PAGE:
ASME-Landmark:Model T


When Ford Motor Company introduced its new Model T on October 1, 1908, it kicked off vast changes throughout American society. The assembly line became the century's characteristic production mode, eventually applied to everything from phonographs to hamburgers. High-wage, low-skilled factory jobs accelerated both immigration from overseas and the movement of Americans from the farms to the cities and into an ever-expanding middle class. And the creation of huge numbers of low-skilled workers also gave rise in the 1930s to industrial unionism as a potent social and political force.

The Model T had some advanced features, like a four-cylinder engine with a detachable cylinder head and a one-piece cylinder block. It did use lightweight, high-strength vanadium alloy steel. But one key to its early success was a simple thing like ample ground clearance, allowing it to deal with abysmal rural roads. At $850, the new car was cheap for its day, but still cost $30 more than the average worker's annual wage—but by the end of 1913, Ford and his engineers built a huge new factory, created the moving assembly line, and drove the price of a Model T down to $550.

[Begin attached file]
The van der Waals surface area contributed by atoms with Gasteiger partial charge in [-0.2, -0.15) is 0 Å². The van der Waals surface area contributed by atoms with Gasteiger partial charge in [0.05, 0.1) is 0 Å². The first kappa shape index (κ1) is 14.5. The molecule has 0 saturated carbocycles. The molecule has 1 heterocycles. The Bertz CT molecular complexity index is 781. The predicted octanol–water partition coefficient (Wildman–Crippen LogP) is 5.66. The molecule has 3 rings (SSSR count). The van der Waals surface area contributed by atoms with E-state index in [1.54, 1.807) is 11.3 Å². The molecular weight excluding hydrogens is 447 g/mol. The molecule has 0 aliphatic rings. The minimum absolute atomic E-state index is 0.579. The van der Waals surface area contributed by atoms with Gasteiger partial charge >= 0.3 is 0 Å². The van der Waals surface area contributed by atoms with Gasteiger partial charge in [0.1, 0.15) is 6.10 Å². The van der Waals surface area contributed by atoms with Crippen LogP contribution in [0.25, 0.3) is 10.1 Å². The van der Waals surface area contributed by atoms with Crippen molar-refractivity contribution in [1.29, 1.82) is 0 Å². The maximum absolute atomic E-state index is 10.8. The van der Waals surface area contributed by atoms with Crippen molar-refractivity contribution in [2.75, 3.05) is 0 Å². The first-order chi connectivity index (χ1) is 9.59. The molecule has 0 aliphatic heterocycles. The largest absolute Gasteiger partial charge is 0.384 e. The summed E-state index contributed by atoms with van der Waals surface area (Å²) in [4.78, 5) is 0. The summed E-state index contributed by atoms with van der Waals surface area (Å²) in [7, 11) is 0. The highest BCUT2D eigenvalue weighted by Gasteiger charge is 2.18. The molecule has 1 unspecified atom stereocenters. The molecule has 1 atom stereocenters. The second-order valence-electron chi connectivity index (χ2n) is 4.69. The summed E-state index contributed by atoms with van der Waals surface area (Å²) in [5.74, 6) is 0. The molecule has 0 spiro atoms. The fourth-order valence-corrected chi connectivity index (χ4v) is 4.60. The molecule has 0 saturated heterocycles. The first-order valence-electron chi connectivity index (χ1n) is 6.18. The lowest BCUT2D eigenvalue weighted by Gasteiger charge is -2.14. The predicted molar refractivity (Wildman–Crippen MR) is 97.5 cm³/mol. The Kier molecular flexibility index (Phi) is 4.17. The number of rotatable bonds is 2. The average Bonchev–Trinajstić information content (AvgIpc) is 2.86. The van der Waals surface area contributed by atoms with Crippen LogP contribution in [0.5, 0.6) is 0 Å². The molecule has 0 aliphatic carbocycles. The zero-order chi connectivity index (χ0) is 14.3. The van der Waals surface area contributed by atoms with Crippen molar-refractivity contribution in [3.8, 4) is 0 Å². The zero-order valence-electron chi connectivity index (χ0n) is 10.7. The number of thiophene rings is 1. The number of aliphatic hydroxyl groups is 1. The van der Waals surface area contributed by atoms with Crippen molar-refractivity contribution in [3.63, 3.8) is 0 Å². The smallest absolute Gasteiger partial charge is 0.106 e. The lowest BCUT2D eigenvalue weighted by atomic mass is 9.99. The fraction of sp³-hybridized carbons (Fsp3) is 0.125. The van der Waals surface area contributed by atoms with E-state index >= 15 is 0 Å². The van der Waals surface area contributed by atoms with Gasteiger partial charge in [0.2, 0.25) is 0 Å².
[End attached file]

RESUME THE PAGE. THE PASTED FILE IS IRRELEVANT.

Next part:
The 1927 Ford Model T, on display at The Henry Ford, is the 15 millionth Ford Model T to be produced. This touring car has a 4-cylinder, in-line, water-cooled, 176.7 cu. in., 20 hp engine, and its price at the time was $380. It came off the line at Ford's Highland Park, Michigan, plant on May 26, 1927, and marked the end of Model T production. See ASME website for more information